Ben Murden

Tag: PHP

CakePHP, Rolling Session IDs, and Concurrent Ajax Calls

by on May.04, 2010, under Development

Picture a set of buttons in a list that allow users to quickly cancel listed bookings. These buttons make an Ajax call to a controller action with the relevant ID passed as a parameter. I already have a jQuery method turning these buttons – generated with Cake’s HtmlHelper->Link() – into Ajax calls using the anchor’s href as the URL.

By itself, each button works perfectly. The problem shows itself when a user tries to cancel multiple bookings concurrently. The controller action will process the first request, but choke on all the rest and return a blank response.

This is a very specific problem I had encountered with CakePHP, but I think with Ajax becoming the norm for web application interaction, it’s worth mentioning this fix. The problem lies in the way session IDs are regenerated between requests in Cake’s highest security setting. An easy fix would be to set Cake’s core security level to medium, but we care too much about security, right? So we’ll make a reusable fix that allows us to overcome this issue without affecting security across the board.

In the controller:

function beforeFilter() {
    // Fix for concurrent Ajax requests
    // If it's an Ajax request and the session id has been passed, retain it
    if ($this->RequestHandler->isAjax() && !empty($this->params['url']['s'])) {
      $this->Session->id($this->params['url']['s']);
      $this->Session->start();
    }
    parent::beforeFilter();
  }

This is a modification of a solution given by Adam Royle, changing the process to be more reusable with an optional querystring variable that indicates we want to keep the session ID during an Ajax call. This means if you don’t expect concurrent requests, you can forego the querystring and your action will perform as normal without it, regenerated session IDs included.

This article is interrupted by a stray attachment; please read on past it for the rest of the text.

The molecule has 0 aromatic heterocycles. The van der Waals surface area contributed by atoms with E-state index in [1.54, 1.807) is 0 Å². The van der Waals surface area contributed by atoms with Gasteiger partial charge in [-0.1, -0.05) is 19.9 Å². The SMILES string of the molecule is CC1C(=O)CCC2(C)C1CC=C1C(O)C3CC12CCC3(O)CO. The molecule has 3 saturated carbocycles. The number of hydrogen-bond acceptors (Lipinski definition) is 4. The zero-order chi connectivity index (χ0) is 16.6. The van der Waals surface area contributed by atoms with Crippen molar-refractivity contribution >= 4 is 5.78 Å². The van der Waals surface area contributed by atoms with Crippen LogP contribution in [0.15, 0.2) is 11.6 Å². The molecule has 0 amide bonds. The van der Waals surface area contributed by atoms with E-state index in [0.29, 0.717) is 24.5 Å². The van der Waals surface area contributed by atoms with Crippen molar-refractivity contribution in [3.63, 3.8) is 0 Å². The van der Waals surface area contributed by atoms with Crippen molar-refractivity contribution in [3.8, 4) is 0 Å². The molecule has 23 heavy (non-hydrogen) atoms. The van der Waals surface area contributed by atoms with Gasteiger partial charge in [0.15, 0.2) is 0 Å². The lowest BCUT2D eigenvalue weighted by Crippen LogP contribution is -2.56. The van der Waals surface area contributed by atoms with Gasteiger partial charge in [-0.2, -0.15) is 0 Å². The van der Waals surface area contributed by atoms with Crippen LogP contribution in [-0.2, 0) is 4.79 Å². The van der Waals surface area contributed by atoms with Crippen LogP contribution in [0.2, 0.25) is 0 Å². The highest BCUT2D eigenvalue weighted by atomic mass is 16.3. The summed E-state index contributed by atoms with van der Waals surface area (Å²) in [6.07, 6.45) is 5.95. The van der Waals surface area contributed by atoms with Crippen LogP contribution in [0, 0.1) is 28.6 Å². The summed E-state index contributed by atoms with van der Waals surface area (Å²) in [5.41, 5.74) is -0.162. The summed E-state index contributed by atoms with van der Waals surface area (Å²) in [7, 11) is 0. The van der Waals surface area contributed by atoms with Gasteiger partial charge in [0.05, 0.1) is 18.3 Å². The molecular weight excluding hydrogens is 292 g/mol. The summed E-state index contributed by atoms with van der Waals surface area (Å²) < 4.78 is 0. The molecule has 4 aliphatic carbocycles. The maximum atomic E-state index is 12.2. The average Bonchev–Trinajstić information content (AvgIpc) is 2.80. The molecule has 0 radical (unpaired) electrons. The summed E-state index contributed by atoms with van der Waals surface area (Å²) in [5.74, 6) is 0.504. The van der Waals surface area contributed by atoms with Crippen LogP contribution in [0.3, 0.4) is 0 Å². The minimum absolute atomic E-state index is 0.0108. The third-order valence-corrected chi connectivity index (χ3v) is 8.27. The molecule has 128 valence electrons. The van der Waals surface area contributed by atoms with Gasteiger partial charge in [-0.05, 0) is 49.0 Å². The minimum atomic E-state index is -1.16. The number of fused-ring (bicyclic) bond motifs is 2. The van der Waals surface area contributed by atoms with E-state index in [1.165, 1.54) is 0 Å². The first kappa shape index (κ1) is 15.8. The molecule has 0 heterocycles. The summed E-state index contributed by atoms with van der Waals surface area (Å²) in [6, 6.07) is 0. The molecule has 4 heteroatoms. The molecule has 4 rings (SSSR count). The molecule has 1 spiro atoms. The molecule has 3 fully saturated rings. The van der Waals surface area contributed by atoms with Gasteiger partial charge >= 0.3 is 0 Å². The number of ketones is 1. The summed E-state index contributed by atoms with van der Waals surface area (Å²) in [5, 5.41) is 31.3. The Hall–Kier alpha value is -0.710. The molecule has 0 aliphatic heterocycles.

The link can then be generated like this:

echo $html->link(__('Cancel', true), array('controller' => 'bookings', 'action' => 'cancelBooking', '?' => array('s' => $session->id()), $booking['id']), array('id' => 'cancelLink'.$booking['id']));

Thanks be to Adam Royle for discovering the root of the issue.

Improvements

This is still not a perfect solution.

  • It effectively exposes the temporary session ID to the user.
  • It will also still fall over if the session ID is regenerated by another Ajax call on the same page, meaning all Ajax buttons in a single view must have this logic.
  • If the user navigates away and performs other actions, then returns to this page using the browser’s back button – and therefore, the local cache – the session ID will be wrong again and cause a logout.

Other possible solutions:

  • Queueing Ajax requests in jQuery so the session ID can regenerate as needed.
  • Session handler in Cake is modified to not regenerate session IDs when request is from an XML/HTTP Request Object.

If there are any other ways of preventing newly generated session IDs from messing with concurrent Ajax requests, I’d love to hear them!

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